“Hey, let’s go to the mall and pick up a few things,” she says.
“Na,” he replies. “I want to fix up my tools. Outside work coming up before you know it.” She drives off – a little disappointed that it’s the weekend, and he doesn’t want to spend time with her. He’s in the garage, content, and totally oblivious that his partner is upset. A pretty innocuous conversation started all this but people are different and one person’s idea of happiness may not be another’s.
Perhaps the biggest thing that makes your brand of happiness different from your partner is the type of person you are. The over-arching types are introvert and extrovert – terms you’ve heard before, and you probably know which type you are too. Introverts derive their energy from being alone – away from the maddening crowd. Extroverts thrive in the company of others, and draw their energy from the people around them.
The type of person you are does define the external choices you will make to try to be happy.
Sometimes this key factor is overlooked or forgotten when one party is caught up in planning or doing something they feel is pleasant and includes the other party, and subsequently they wonder why the latter is not enjoying themselves. When taken personally, which happens sometimes, there’s fallout – leaving both individuals unhappy.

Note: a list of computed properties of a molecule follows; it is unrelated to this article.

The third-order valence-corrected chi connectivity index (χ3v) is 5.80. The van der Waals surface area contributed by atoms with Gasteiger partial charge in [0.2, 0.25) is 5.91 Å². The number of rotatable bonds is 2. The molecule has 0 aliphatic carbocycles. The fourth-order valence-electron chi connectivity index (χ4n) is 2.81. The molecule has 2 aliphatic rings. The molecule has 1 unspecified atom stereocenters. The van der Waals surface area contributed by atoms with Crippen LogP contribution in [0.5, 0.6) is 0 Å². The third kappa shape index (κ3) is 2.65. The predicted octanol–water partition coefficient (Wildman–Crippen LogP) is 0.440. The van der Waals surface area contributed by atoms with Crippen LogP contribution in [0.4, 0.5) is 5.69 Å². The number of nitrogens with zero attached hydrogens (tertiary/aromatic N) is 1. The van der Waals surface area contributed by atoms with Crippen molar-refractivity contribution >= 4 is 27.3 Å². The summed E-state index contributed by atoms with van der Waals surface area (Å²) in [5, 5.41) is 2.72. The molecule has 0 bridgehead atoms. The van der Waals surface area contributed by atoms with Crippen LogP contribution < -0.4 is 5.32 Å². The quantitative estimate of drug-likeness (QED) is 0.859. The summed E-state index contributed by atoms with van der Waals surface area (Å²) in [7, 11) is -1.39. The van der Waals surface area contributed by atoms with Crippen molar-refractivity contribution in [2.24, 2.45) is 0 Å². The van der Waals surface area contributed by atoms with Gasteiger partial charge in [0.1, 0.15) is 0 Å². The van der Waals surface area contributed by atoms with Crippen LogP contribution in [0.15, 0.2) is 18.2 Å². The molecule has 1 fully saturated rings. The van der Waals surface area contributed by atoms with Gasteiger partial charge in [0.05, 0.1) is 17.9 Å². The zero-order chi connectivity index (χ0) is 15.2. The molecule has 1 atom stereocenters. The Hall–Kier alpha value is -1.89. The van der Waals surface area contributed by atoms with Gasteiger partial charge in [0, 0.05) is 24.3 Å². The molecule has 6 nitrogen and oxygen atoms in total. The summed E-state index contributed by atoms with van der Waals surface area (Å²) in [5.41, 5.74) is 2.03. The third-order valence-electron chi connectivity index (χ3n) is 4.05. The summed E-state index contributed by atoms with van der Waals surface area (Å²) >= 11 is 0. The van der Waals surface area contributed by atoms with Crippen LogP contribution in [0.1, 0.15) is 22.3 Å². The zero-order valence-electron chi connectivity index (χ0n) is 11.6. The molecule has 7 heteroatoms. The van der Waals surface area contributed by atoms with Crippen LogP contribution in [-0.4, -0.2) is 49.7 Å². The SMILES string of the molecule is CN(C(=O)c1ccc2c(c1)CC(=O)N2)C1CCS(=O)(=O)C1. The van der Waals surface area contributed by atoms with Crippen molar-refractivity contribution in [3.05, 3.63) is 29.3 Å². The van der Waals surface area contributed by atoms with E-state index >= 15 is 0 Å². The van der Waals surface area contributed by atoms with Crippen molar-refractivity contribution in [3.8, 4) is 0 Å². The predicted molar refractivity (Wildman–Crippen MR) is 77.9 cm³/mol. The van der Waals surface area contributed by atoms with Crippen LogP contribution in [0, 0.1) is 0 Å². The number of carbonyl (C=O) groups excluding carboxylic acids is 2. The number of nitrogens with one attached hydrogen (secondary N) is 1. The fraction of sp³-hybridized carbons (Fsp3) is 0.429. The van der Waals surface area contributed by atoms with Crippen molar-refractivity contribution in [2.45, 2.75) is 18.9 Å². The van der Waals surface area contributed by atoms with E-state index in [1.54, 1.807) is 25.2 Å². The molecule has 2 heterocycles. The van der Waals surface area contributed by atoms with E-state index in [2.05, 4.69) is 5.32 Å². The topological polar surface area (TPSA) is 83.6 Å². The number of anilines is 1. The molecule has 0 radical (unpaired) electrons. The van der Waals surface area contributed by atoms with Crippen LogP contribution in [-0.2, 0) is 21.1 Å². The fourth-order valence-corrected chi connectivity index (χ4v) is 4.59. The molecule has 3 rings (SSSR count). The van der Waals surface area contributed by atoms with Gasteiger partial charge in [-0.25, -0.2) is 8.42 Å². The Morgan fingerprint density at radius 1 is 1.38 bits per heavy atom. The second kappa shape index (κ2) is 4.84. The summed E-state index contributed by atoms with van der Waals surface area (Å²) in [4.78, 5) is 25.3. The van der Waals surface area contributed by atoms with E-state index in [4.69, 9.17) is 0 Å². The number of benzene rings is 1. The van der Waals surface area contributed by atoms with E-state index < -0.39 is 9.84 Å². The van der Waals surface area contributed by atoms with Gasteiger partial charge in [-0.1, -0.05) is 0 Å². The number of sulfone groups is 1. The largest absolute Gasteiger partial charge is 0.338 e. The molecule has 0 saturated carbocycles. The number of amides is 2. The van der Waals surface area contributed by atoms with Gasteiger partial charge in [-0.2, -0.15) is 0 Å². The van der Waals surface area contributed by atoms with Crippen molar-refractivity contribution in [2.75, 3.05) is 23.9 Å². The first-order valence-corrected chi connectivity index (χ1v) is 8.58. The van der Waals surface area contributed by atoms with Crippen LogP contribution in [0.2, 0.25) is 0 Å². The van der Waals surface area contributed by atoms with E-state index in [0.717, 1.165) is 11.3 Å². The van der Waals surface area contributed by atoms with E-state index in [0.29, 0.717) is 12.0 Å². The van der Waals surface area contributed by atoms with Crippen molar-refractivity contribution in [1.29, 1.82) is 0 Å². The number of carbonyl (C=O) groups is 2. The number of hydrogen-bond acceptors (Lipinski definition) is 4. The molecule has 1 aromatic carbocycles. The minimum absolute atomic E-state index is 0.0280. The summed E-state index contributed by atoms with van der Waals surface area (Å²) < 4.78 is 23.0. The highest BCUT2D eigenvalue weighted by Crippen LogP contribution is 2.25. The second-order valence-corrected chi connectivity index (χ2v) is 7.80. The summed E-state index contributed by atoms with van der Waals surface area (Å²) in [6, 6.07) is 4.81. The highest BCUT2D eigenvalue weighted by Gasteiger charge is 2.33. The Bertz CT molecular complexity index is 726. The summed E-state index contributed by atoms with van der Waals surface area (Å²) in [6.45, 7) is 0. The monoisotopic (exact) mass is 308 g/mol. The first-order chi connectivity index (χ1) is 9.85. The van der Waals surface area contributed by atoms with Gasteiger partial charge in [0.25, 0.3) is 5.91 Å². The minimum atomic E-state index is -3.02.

She – going to mall, and he – working on his tools, have both made choices to do what makes them content. It’s no secret as to what types they are. If this is recognized, then the capability to understand why he prefers to stay home allows her to drive away without personal disappointment. They’re both “being themselves”. Where this relationship will thrive is in the level of commitment and compromise to ensure he and she do spend time together even though they may be as different as night and day, and have a different take on what makes them individually happy.
Read more posts by Kita Szpak.